Cryptocurrency, Bitcoin and more - explained for the lay man


In essence, Cryptocurrency eliminates the need for third-parties to verify a transaction as this is enabled by using the cloud. Cryptocurrency is a currency that has been digitalised. Cryptography (Greek, meaning hidden or secret), is about constructing protocols that prevent third party or public interference. A good example of early cryptography was seen in world war II in which the German military used the enigma machine (a cryptology machine) to communicate encrypted messages with their bomber planes to pinpoint bombing locations. Decryption of the enigma machine was achieved by the British, who capitalised on the procedural flaws of the Germans. Nowadays, the secret way of writing code are very efficient and it would require effort many orders of magnitude larger to decrypt it, (convert it back into text that you or the computer can read or understand) which is very unlikely. 


If you take away all the noise around cryptocurrencies and reduce it to a simple definition, you find it to be just limited entries in a database no one can change without fulfilling specific conditions. Confirmation is a critical concept in cryptocurrencies. As long as a transaction is unconfirmed, it is pending and can be forged. When a transaction is confirmed, it is set in stone. It is no longer forgeable, it can not be reversed, it is part of an immutable record of historical transactions: of the so-called blockchain. Within Cryptocurrency, the safety, integrity and balance of ledgers is maintained by parties referred to as miners. Miners are members of the public using their computers to confirm transactions. After a transaction is confirmed by a miner, It has become part of the blockchain - and is irreversible.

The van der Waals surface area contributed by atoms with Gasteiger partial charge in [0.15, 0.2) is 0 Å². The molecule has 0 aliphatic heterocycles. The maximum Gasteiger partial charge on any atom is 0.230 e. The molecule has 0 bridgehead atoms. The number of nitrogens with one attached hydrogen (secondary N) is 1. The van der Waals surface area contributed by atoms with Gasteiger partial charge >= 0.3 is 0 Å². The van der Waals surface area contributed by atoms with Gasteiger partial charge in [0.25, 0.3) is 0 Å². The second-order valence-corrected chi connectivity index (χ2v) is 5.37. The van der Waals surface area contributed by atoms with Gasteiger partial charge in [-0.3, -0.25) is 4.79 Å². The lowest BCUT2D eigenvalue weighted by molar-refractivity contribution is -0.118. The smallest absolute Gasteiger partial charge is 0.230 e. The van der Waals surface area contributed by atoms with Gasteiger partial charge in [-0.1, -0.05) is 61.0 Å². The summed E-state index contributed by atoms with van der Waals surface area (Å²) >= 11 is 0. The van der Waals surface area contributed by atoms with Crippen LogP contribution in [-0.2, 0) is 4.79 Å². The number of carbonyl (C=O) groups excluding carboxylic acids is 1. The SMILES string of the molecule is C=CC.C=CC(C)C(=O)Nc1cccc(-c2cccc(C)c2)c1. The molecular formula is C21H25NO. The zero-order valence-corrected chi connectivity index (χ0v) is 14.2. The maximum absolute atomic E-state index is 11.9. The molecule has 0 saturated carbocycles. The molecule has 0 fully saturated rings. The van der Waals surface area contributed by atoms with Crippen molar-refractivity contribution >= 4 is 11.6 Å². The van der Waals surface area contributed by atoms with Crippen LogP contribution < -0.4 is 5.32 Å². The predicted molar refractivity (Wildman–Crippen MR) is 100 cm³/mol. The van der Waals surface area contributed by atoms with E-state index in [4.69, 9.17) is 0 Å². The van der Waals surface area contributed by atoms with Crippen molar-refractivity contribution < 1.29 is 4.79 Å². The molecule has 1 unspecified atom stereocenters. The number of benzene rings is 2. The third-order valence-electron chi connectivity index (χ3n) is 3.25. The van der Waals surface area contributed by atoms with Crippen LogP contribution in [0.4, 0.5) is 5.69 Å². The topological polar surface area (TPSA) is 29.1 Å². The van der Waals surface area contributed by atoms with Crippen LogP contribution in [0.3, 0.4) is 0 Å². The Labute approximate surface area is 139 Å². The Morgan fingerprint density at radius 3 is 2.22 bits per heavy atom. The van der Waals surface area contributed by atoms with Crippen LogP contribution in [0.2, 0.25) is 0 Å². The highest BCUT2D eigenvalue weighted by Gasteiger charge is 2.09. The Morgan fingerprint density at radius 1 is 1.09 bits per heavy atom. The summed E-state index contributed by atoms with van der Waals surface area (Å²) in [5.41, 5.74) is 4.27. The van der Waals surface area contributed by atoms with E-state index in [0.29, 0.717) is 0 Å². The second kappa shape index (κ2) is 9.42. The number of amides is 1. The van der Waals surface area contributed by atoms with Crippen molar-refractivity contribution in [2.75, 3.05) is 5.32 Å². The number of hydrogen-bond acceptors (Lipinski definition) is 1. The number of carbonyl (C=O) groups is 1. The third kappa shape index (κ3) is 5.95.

Bitcoin became the first decentralised currency in 2009. Since then, numerous other cryptocurrencies have been created. 


In centralised banking and economic systems such as the Federal Reserve System, corporate boards or governments control the supply of currency by printing units of fiat money or demanding additions to digital banking ledgers. In case of decentralised cryptocurrency, companies or governments cannot produce new units, and have not so far provided backing for other firms, banks or corporate entities which hold asset value measured in it. The underlying technical system upon which decentralised cryptocurrencies are based was created by the group or individual known as Satoshi Nakamoto.  


Most cryptocurrencies are designed to gradually decrease production of currency, placing an ultimate cap on the total amount of currency that will ever be in circulation, mimicking precious metals. Satoshi (creator of bitcoin) set a rule (later mimicked by other cryptocurrencies) that the miners need to work on a sort of puzzle to  find a solution to building a block. This activity is rewarded by an incentive of awarding Bitcoin and this is the only way to create valid bitcoins.


Compared with ordinary currencies held by financial institutions or kept as cash on hand. Existing cryptocurrencies are all pseudo-anonymous (information can be linked to them by service providers or site administrators), though additions such as ZeroCoin may allow for true anonymity. 


The legal status of cryptocurrencies varies from country to country and is still unknown or banned in many countries. The ability for government agencies or finical institutions to handle cryptocurrencies is at the discretion of the government. Interestingly, in the USA Bitcoin is treated as property for tax purposes as opposed to currency.


Cryptocurrencies introduced to various markets have been susceptible to theft and fraud. GBL, a Chinese bitcoin trading platform lost $5 million after suddenly shutting down. In February 2014, $473 million (7% of all bitcoin in existence) of bitcoin was lost resulting in a massive drop in valuation.  Other cryptocurrencies are known as alt coins (alternatives to bitcoin) have been prone to Ponzi schemes up to the value of $20 million.